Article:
Women in aprons, with their heads covered, stir the bubbling cauldrons with their giant ladles. ‘Kadhi’ is on the menu, and the turmeric-laced, savoury concoction made of yoghurt gurgles over the fire even as the ‘pakodas’ (deep fried gram flour balls), that will soon be dunked into it, sizzle to the surface in giant woks placed in another corner of the kitchen. The ‘kadhi’ will soon be ready, along with a vegetable accompaniment. If it is ‘kadhi’ today, it could be rajma-rice, chana-pulao or puri-sabzi on other days. The children for whom this food is prepared enjoy the variety and taste, and there is no compromising on that.
By 9.30 am, the food is ready and packed in 20-kilo steel containers, along with two ladles of three and five kilograms, for precise measurement. A rickshaw then transports these containers to the nearby anganwadi on time as part of ‘Sabla’, a nutritional programme run by the government for girls aged 11 to 18 years. This food is also supplied for the supplementary nutrition programme meant to provide pregnant and lactating women, as well as for children up to six years, supplementary nutrition. These are programmes under the government’s Integrated Child Development Services (ICDS) Scheme, said to be the biggest nutritional intervention of its kind in the world.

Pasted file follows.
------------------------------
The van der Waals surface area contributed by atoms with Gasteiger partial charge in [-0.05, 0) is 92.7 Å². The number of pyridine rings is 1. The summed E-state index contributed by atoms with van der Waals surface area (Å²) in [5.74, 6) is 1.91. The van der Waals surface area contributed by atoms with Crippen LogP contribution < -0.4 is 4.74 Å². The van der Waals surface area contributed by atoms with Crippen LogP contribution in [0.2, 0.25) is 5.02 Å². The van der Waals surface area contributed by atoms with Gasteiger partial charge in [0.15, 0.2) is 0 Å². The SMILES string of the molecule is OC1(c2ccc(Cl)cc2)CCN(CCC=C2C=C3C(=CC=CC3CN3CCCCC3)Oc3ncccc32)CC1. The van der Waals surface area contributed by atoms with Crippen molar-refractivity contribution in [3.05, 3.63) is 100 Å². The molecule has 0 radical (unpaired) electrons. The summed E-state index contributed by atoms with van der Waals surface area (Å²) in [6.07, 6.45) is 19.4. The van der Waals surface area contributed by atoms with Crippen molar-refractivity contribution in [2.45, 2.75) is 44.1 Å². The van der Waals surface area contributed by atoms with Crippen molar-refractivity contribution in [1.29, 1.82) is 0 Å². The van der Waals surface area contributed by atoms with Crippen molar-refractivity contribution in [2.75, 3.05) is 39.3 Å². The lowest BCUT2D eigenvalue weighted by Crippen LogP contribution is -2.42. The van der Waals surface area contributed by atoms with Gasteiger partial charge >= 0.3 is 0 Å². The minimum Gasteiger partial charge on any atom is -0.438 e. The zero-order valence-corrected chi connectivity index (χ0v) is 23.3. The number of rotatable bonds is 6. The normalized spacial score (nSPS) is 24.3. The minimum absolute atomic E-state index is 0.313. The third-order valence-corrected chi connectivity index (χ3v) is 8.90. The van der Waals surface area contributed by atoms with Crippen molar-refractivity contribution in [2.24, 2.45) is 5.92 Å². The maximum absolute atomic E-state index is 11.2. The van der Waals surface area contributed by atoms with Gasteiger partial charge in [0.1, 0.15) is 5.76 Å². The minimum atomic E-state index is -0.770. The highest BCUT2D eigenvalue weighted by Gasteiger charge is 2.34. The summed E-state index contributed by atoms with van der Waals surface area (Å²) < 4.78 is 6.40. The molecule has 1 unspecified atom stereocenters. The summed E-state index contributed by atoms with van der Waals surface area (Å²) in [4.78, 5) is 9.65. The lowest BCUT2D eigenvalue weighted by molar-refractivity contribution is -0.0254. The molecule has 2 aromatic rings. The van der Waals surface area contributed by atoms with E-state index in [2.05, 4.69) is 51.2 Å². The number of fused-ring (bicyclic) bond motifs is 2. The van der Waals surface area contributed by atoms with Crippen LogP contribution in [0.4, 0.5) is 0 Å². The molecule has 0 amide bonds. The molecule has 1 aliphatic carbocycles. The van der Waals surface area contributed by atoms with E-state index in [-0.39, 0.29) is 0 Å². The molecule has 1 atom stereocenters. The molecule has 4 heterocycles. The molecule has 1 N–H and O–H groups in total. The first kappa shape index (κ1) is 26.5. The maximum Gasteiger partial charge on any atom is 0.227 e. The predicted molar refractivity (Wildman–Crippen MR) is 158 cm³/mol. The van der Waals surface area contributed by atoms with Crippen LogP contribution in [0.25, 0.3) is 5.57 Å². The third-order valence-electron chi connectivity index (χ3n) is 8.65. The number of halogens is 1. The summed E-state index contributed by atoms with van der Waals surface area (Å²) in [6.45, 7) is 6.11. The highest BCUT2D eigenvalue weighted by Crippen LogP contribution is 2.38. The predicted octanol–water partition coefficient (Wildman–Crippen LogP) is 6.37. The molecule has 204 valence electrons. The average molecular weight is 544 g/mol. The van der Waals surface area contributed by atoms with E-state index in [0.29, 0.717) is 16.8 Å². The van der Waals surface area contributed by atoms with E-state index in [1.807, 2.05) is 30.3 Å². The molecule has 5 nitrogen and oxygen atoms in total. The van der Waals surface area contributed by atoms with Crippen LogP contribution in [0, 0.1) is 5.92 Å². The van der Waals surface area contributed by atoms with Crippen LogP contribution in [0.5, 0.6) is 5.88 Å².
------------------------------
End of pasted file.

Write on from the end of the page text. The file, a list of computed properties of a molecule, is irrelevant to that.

Delhi-based Ashok Rao, whose organization, the Swami Sivananda Memorial Institute (SSMI) runs five such kitchens catering to around 116 anganwadi centres in Jahangirpuri, brings the formidable talents of a highly qualified engineer to this project. But what made him decide to switch from heavy machinery to pots and pans? Convinced that the country was staring at a huge crisis in urban hunger, Rao sought premature retirement from Bharat Heavy Electricals Limited (BHEL) and set to work on a model that could deliver wholesome food efficiently to those who needed it most. What emerged was the Jahangirpuri Model, named after one of Delhi’s roughest corners – a resettlement colony that is also the largest recycler of plastic waste spewed out of the city.
“What disturbed me was that the government spends Rs 25,000 crore annually on its food programmes, and everywhere there is waste and corruption,” says Rao. If this money were to be used more carefully, he believed, the government’s nutrition programmes could serve their intended purpose of providing good food, even while creating employment for women and buttressing the earnings of small and marginal farmers by eliminating middlemen.